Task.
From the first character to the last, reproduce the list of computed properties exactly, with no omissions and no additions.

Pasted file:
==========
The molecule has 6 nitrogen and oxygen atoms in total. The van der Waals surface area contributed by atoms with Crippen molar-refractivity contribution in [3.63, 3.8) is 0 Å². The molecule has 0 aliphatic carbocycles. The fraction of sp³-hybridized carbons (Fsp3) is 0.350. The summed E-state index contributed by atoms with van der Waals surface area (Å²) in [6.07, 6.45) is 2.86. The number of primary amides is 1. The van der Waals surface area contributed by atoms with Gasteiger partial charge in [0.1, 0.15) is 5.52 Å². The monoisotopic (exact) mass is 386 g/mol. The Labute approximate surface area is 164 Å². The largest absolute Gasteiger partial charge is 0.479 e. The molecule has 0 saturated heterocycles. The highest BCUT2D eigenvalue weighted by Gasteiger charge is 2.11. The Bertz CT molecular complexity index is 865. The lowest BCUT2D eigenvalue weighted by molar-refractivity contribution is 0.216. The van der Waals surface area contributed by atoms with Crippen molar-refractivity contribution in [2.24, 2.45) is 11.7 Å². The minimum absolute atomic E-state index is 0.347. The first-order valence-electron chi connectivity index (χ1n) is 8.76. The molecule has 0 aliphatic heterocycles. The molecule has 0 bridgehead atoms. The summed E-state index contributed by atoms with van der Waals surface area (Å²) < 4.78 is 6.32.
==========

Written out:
The molecule has 6 nitrogen and oxygen atoms in total. The van der Waals surface area contributed by atoms with Crippen molar-refractivity contribution in [3.63, 3.8) is 0 Å². The molecule has 0 aliphatic carbocycles. The fraction of sp³-hybridized carbons (Fsp3) is 0.350. The summed E-state index contributed by atoms with van der Waals surface area (Å²) in [6.07, 6.45) is 2.86. The number of primary amides is 1. The van der Waals surface area contributed by atoms with Gasteiger partial charge in [0.1, 0.15) is 5.52 Å². The monoisotopic (exact) mass is 386 g/mol. The Labute approximate surface area is 164 Å². The largest absolute Gasteiger partial charge is 0.479 e. The molecule has 0 saturated heterocycles. The highest BCUT2D eigenvalue weighted by Gasteiger charge is 2.11. The Bertz CT molecular complexity index is 865. The lowest BCUT2D eigenvalue weighted by molar-refractivity contribution is 0.216. The van der Waals surface area contributed by atoms with Crippen molar-refractivity contribution in [2.24, 2.45) is 11.7 Å². The minimum absolute atomic E-state index is 0.347. The first-order valence-electron chi connectivity index (χ1n) is 8.76. The molecule has 0 aliphatic heterocycles. The molecule has 0 bridgehead atoms. The summed E-state index contributed by atoms with van der Waals surface area (Å²) < 4.78 is 6.32.